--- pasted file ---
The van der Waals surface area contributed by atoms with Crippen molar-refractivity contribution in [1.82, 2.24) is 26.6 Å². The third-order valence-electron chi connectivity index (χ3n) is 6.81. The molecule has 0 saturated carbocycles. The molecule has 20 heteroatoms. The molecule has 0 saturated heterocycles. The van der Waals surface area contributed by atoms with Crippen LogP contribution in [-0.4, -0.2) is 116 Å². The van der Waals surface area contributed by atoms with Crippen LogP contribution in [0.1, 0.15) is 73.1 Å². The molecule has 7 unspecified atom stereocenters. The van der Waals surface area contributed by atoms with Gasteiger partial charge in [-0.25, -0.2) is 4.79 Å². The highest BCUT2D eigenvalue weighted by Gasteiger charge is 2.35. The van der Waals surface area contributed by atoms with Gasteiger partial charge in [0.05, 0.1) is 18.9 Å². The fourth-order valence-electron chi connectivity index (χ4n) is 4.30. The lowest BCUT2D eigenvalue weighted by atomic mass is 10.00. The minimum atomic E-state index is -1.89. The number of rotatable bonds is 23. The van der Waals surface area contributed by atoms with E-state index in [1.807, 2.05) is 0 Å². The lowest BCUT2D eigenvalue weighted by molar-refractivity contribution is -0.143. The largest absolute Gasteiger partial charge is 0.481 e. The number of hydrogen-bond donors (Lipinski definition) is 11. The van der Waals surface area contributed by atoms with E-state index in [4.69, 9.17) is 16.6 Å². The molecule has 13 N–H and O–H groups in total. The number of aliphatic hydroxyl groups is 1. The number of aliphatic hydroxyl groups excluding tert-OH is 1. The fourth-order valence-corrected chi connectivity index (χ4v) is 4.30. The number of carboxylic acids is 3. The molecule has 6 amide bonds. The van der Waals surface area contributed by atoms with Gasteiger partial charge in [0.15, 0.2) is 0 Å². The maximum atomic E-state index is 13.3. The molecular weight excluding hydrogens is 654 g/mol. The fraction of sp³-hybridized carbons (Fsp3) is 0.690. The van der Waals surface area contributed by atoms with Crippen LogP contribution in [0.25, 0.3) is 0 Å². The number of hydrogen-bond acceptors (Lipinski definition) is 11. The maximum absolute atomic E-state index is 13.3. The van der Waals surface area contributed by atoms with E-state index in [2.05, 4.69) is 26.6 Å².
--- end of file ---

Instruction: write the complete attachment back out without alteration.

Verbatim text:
The van der Waals surface area contributed by atoms with Crippen molar-refractivity contribution in [1.82, 2.24) is 26.6 Å². The third-order valence-electron chi connectivity index (χ3n) is 6.81. The molecule has 0 saturated carbocycles. The molecule has 20 heteroatoms. The molecule has 0 saturated heterocycles. The van der Waals surface area contributed by atoms with Crippen LogP contribution in [-0.4, -0.2) is 116 Å². The van der Waals surface area contributed by atoms with Crippen LogP contribution in [0.1, 0.15) is 73.1 Å². The molecule has 7 unspecified atom stereocenters. The van der Waals surface area contributed by atoms with Gasteiger partial charge in [-0.25, -0.2) is 4.79 Å². The highest BCUT2D eigenvalue weighted by Gasteiger charge is 2.35. The van der Waals surface area contributed by atoms with Gasteiger partial charge in [0.05, 0.1) is 18.9 Å². The fourth-order valence-electron chi connectivity index (χ4n) is 4.30. The lowest BCUT2D eigenvalue weighted by atomic mass is 10.00. The minimum atomic E-state index is -1.89. The number of rotatable bonds is 23. The van der Waals surface area contributed by atoms with E-state index in [1.807, 2.05) is 0 Å². The lowest BCUT2D eigenvalue weighted by molar-refractivity contribution is -0.143. The largest absolute Gasteiger partial charge is 0.481 e. The number of hydrogen-bond donors (Lipinski definition) is 11. The van der Waals surface area contributed by atoms with E-state index in [4.69, 9.17) is 16.6 Å². The molecule has 13 N–H and O–H groups in total. The number of aliphatic hydroxyl groups is 1. The number of aliphatic hydroxyl groups excluding tert-OH is 1. The fourth-order valence-corrected chi connectivity index (χ4v) is 4.30. The number of carboxylic acids is 3. The molecule has 6 amide bonds. The van der Waals surface area contributed by atoms with Gasteiger partial charge in [0.15, 0.2) is 0 Å². The maximum atomic E-state index is 13.3. The molecular weight excluding hydrogens is 654 g/mol. The fraction of sp³-hybridized carbons (Fsp3) is 0.690. The van der Waals surface area contributed by atoms with Crippen LogP contribution in [0.25, 0.3) is 0 Å². The number of hydrogen-bond acceptors (Lipinski definition) is 11. The maximum absolute atomic E-state index is 13.3. The van der Waals surface area contributed by atoms with E-state index in [2.05, 4.69) is 26.6 Å².